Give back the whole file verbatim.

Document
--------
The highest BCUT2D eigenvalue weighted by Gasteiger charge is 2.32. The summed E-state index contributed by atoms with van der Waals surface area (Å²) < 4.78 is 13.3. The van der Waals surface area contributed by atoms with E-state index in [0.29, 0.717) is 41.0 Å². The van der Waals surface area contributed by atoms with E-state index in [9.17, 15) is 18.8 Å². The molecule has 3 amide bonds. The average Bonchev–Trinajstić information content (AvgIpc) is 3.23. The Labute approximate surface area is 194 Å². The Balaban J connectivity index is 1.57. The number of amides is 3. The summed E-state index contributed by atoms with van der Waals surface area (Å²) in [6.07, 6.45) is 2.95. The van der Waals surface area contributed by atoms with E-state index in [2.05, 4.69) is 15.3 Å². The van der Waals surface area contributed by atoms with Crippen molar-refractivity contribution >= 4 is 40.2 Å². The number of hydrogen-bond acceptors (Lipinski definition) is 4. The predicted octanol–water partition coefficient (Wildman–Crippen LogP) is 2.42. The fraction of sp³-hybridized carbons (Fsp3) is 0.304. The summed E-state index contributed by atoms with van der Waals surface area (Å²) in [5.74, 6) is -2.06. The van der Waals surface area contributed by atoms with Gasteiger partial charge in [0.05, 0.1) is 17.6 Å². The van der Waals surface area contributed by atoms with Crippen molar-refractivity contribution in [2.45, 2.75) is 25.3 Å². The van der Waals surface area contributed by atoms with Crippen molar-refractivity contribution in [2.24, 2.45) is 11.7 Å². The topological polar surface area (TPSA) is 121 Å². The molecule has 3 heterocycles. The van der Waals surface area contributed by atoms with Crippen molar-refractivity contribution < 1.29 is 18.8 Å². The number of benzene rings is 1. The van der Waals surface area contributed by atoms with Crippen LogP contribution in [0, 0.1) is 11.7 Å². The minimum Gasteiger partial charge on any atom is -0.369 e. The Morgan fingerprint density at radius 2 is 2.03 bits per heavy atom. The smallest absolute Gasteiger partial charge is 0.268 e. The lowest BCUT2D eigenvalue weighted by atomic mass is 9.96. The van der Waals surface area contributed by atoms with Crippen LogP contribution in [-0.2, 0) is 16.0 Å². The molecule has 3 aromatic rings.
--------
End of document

The highest BCUT2D eigenvalue weighted by Gasteiger charge is 2.32. The summed E-state index contributed by atoms with van der Waals surface area (Å²) < 4.78 is 13.3. The van der Waals surface area contributed by atoms with E-state index in [0.29, 0.717) is 41.0 Å². The van der Waals surface area contributed by atoms with E-state index in [9.17, 15) is 18.8 Å². The molecule has 3 amide bonds. The average Bonchev–Trinajstić information content (AvgIpc) is 3.23. The Labute approximate surface area is 194 Å². The Balaban J connectivity index is 1.57. The number of amides is 3. The summed E-state index contributed by atoms with van der Waals surface area (Å²) in [6.07, 6.45) is 2.95. The van der Waals surface area contributed by atoms with E-state index in [2.05, 4.69) is 15.3 Å². The van der Waals surface area contributed by atoms with Crippen molar-refractivity contribution >= 4 is 40.2 Å². The number of hydrogen-bond acceptors (Lipinski definition) is 4. The predicted octanol–water partition coefficient (Wildman–Crippen LogP) is 2.42. The fraction of sp³-hybridized carbons (Fsp3) is 0.304. The summed E-state index contributed by atoms with van der Waals surface area (Å²) in [5.74, 6) is -2.06. The van der Waals surface area contributed by atoms with Gasteiger partial charge in [0.05, 0.1) is 17.6 Å². The van der Waals surface area contributed by atoms with Crippen molar-refractivity contribution in [2.45, 2.75) is 25.3 Å². The van der Waals surface area contributed by atoms with Crippen molar-refractivity contribution in [2.24, 2.45) is 11.7 Å². The topological polar surface area (TPSA) is 121 Å². The molecule has 3 heterocycles. The van der Waals surface area contributed by atoms with Crippen molar-refractivity contribution < 1.29 is 18.8 Å². The number of benzene rings is 1. The van der Waals surface area contributed by atoms with Crippen LogP contribution in [0, 0.1) is 11.7 Å². The minimum Gasteiger partial charge on any atom is -0.369 e. The Morgan fingerprint density at radius 2 is 2.03 bits per heavy atom. The smallest absolute Gasteiger partial charge is 0.268 e. The lowest BCUT2D eigenvalue weighted by atomic mass is 9.96. The van der Waals surface area contributed by atoms with Crippen LogP contribution in [-0.2, 0) is 16.0 Å². The molecule has 3 aromatic rings.